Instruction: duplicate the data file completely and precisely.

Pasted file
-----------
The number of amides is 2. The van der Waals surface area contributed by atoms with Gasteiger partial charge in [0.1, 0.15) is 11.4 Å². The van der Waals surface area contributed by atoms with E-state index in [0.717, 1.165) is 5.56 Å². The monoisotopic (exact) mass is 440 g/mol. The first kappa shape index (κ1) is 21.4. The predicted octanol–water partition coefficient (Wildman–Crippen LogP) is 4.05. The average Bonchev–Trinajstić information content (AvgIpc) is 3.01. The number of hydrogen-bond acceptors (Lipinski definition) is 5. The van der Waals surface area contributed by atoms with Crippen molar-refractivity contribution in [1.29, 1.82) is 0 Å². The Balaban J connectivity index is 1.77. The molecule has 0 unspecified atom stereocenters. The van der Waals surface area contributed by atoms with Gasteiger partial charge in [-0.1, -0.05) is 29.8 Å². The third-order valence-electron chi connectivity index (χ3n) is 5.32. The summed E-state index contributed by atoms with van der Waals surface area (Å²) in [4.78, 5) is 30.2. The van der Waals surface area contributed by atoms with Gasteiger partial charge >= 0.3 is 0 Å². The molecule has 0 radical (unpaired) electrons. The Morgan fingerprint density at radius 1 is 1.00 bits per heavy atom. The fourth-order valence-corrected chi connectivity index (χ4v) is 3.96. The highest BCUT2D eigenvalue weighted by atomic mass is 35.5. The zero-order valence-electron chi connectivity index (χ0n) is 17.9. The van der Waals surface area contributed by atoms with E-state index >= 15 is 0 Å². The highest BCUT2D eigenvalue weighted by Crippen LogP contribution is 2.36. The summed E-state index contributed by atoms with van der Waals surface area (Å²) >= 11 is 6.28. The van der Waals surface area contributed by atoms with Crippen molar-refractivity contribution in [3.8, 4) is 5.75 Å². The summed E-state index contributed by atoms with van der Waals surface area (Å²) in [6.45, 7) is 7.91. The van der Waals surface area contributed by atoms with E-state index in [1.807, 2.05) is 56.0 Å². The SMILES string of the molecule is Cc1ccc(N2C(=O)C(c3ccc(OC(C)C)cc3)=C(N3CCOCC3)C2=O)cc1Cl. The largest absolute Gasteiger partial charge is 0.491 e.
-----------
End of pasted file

The number of amides is 2. The van der Waals surface area contributed by atoms with Gasteiger partial charge in [0.1, 0.15) is 11.4 Å². The van der Waals surface area contributed by atoms with E-state index in [0.717, 1.165) is 5.56 Å². The monoisotopic (exact) mass is 440 g/mol. The first kappa shape index (κ1) is 21.4. The predicted octanol–water partition coefficient (Wildman–Crippen LogP) is 4.05. The average Bonchev–Trinajstić information content (AvgIpc) is 3.01. The number of hydrogen-bond acceptors (Lipinski definition) is 5. The van der Waals surface area contributed by atoms with Crippen molar-refractivity contribution in [1.29, 1.82) is 0 Å². The Balaban J connectivity index is 1.77. The molecule has 0 unspecified atom stereocenters. The van der Waals surface area contributed by atoms with Gasteiger partial charge in [-0.1, -0.05) is 29.8 Å². The third-order valence-electron chi connectivity index (χ3n) is 5.32. The summed E-state index contributed by atoms with van der Waals surface area (Å²) in [4.78, 5) is 30.2. The van der Waals surface area contributed by atoms with Gasteiger partial charge >= 0.3 is 0 Å². The molecule has 0 radical (unpaired) electrons. The Morgan fingerprint density at radius 1 is 1.00 bits per heavy atom. The fourth-order valence-corrected chi connectivity index (χ4v) is 3.96. The highest BCUT2D eigenvalue weighted by atomic mass is 35.5. The zero-order valence-electron chi connectivity index (χ0n) is 17.9. The van der Waals surface area contributed by atoms with E-state index >= 15 is 0 Å². The highest BCUT2D eigenvalue weighted by Crippen LogP contribution is 2.36. The summed E-state index contributed by atoms with van der Waals surface area (Å²) >= 11 is 6.28. The van der Waals surface area contributed by atoms with Crippen molar-refractivity contribution in [3.8, 4) is 5.75 Å². The summed E-state index contributed by atoms with van der Waals surface area (Å²) in [6.45, 7) is 7.91. The van der Waals surface area contributed by atoms with E-state index in [1.807, 2.05) is 56.0 Å². The SMILES string of the molecule is Cc1ccc(N2C(=O)C(c3ccc(OC(C)C)cc3)=C(N3CCOCC3)C2=O)cc1Cl. The largest absolute Gasteiger partial charge is 0.491 e.